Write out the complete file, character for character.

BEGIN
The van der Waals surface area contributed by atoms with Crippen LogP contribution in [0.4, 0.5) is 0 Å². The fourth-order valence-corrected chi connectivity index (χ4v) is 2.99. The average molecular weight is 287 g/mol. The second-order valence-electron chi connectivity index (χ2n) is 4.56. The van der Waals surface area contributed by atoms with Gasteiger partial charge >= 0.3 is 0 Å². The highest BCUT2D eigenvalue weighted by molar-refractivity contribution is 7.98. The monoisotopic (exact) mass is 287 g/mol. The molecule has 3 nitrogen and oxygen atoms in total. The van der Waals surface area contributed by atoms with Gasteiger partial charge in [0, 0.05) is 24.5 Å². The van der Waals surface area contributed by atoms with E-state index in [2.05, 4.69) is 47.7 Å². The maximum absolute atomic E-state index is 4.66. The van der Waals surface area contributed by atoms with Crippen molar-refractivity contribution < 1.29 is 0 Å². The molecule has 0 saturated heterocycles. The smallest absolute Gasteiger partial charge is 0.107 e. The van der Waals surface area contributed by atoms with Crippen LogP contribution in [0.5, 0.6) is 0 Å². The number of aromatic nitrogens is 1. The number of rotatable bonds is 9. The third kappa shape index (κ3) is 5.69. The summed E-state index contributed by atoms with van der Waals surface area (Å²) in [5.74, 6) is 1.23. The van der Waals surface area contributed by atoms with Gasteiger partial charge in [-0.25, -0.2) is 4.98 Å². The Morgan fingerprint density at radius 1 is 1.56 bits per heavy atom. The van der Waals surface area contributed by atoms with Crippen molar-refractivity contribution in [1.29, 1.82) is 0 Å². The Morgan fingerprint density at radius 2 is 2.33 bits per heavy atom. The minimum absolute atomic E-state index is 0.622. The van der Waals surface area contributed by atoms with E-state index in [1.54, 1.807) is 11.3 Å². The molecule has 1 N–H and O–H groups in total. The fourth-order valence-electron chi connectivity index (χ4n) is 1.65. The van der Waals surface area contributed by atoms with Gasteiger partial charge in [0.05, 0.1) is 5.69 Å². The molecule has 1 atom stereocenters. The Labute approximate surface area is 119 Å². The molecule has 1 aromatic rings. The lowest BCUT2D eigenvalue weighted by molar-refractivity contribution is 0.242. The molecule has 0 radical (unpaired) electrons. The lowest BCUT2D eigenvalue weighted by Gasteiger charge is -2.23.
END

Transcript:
The van der Waals surface area contributed by atoms with Crippen LogP contribution in [0.4, 0.5) is 0 Å². The fourth-order valence-corrected chi connectivity index (χ4v) is 2.99. The average molecular weight is 287 g/mol. The second-order valence-electron chi connectivity index (χ2n) is 4.56. The van der Waals surface area contributed by atoms with Gasteiger partial charge >= 0.3 is 0 Å². The highest BCUT2D eigenvalue weighted by molar-refractivity contribution is 7.98. The monoisotopic (exact) mass is 287 g/mol. The molecule has 3 nitrogen and oxygen atoms in total. The van der Waals surface area contributed by atoms with Gasteiger partial charge in [0, 0.05) is 24.5 Å². The van der Waals surface area contributed by atoms with E-state index in [2.05, 4.69) is 47.7 Å². The maximum absolute atomic E-state index is 4.66. The van der Waals surface area contributed by atoms with Crippen molar-refractivity contribution < 1.29 is 0 Å². The molecule has 0 saturated heterocycles. The smallest absolute Gasteiger partial charge is 0.107 e. The van der Waals surface area contributed by atoms with Crippen LogP contribution in [0.5, 0.6) is 0 Å². The number of aromatic nitrogens is 1. The number of rotatable bonds is 9. The third kappa shape index (κ3) is 5.69. The summed E-state index contributed by atoms with van der Waals surface area (Å²) in [5.74, 6) is 1.23. The van der Waals surface area contributed by atoms with Gasteiger partial charge in [-0.25, -0.2) is 4.98 Å². The Morgan fingerprint density at radius 1 is 1.56 bits per heavy atom. The van der Waals surface area contributed by atoms with Crippen molar-refractivity contribution in [1.29, 1.82) is 0 Å². The Morgan fingerprint density at radius 2 is 2.33 bits per heavy atom. The minimum absolute atomic E-state index is 0.622. The van der Waals surface area contributed by atoms with E-state index in [1.54, 1.807) is 11.3 Å². The molecule has 1 N–H and O–H groups in total. The fourth-order valence-electron chi connectivity index (χ4n) is 1.65. The van der Waals surface area contributed by atoms with Gasteiger partial charge in [0.05, 0.1) is 5.69 Å². The molecule has 1 atom stereocenters. The Labute approximate surface area is 119 Å². The molecule has 1 aromatic rings. The lowest BCUT2D eigenvalue weighted by molar-refractivity contribution is 0.242. The molecule has 0 radical (unpaired) electrons. The lowest BCUT2D eigenvalue weighted by Gasteiger charge is -2.23.